James Webb helps to identify most distant galaxies confirmed to date

A study reveals that light from these galaxies traveled for 13.4 billion years.
Jijo Malayil
An illustration of a blue nebula
An illustration of a blue nebula


A study by an international team of astronomers has identified a group of the earliest galaxies confirmed to date. The team based its findings on the data processed by Nasa's James Webb Space Telescope (JWST). The galaxies are estimated to be less than 400 million years after the big bang, and light from these sources has taken roughly 13.4 billion years to reach the Earth's atmosphere. 

James Webb helps to identify most distant galaxies confirmed to date
The JWST Advanced Deep Extragalactic Survey (JADES) focused on the area in and around the Hubble Space Telescope’s Ultra Deep Field.

“For the first time, we have discovered galaxies only 350 million years after the big bang, and we can be absolutely confident of their fantastic distances,” said Brant Robertson, the co-author of the study from the University of California Santa Cruz. The area in and around the Hubble Space Telescope’s Ultra Deep Field was the focus area in the first round of the Webb Advanced Deep Extragalactic Survey (JADES). 

Astronomer and co-author, Emma Curtis-Lake from the University of Hertfordshire in the United Kingdom said that "it was crucial to prove that these galaxies do, indeed, inhabit the early universe. It’s very possible for closer galaxies to masquerade as very distant galaxies.” 

How the results were achieved

The team utilized the JWST's Near-Infrared Camera and the Near-Infrared Spectrograph to observe different infrared wavelength ranges and derived a precise measurement of each galaxy’s redshift. Researchers could distinguish such early galaxies from their multi-wavelength colors as the light gets stretched in wavelength as the universe expands. This is known as cosmological redshift, with the increasing values equating to a larger distance. 

Researchers studied light from 250 faintest galaxies and found that four of the galaxies studied are particularly special. "The results provided spectroscopic confirmation that these four galaxies lie at redshifts above 10, including two at redshift 13. This corresponds to a time when the universe was approximately 330 million years old," according to a release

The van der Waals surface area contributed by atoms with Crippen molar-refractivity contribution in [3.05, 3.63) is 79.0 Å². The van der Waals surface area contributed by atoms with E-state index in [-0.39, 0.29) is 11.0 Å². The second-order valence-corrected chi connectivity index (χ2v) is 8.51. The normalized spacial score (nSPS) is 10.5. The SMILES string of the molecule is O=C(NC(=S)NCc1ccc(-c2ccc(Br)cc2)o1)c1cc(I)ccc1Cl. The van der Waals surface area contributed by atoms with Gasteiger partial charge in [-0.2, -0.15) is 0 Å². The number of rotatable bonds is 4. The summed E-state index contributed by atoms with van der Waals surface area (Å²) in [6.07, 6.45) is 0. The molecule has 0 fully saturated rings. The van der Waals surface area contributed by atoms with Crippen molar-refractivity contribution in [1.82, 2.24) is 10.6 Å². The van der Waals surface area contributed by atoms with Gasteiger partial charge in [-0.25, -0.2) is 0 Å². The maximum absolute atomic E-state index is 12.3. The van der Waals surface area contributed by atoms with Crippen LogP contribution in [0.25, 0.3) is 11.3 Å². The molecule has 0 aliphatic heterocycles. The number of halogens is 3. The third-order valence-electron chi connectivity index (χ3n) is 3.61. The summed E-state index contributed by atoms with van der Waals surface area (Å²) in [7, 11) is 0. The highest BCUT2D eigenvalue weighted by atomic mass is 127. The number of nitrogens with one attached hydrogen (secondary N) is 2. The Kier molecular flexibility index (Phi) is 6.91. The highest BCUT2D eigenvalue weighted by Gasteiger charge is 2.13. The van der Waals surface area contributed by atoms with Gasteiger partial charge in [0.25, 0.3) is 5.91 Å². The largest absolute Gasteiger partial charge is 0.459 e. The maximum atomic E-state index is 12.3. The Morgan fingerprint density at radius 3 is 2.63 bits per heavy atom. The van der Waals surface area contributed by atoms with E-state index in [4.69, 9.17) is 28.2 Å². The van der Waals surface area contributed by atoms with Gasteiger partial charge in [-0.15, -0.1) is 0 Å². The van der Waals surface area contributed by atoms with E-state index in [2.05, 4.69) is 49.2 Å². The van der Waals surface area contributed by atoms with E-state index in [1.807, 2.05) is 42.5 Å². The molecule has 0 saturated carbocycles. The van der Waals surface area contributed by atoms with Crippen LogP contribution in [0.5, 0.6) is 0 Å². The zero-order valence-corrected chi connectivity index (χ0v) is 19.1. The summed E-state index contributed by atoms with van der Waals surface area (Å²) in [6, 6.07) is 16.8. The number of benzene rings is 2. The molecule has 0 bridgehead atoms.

“Seeing the spectrum revealed as we hoped, confirming these galaxies as being at the true edge of our view, some further away than Hubble could see! It is a tremendously exciting achievement for the mission, said Curtis-Lake.”

The second stage of JADES will continue in 2023 with a detailed study of the Hubble Deep Field, and then "return to the Ultra Deep Field for another round of deep imaging and spectroscopy."


Finding and characterising the first galaxies that illuminated the early Universe at cosmic dawn is pivotal to understand the physical conditions and the processes that led to the formation of the first stars. In the first few months of operations, imaging from the James Webb Space Telescope (JWST) has been used to identify tens of candidates of galaxies at redshift (z) greater than 10 [2–9], less than 450 million years after the Big Bang. However, none of such candidates has yet been confirmed spectroscopically, leaving open the possibility that they are actually low-redshift interlopers. Here we present spectroscopic confirmation and analysis of four galaxies unambiguously detected at redshift 10.3≤z≤13.2, previously selected from NIRCam imaging. The spectra reveal that these primeval galaxies are extremely metal poor, have masses between 107 and a few times 108 solar masses, and young ages. Springer Nature 2021 LATEX template 4 NIRSpec z > 10 The damping wings that shape the continuum close to the Lyman edge are consistent with a fully neutral intergalactic medium at this epoch. These findings demonstrate the rapid emergence of the first generations of galaxies at cosmic dawn.

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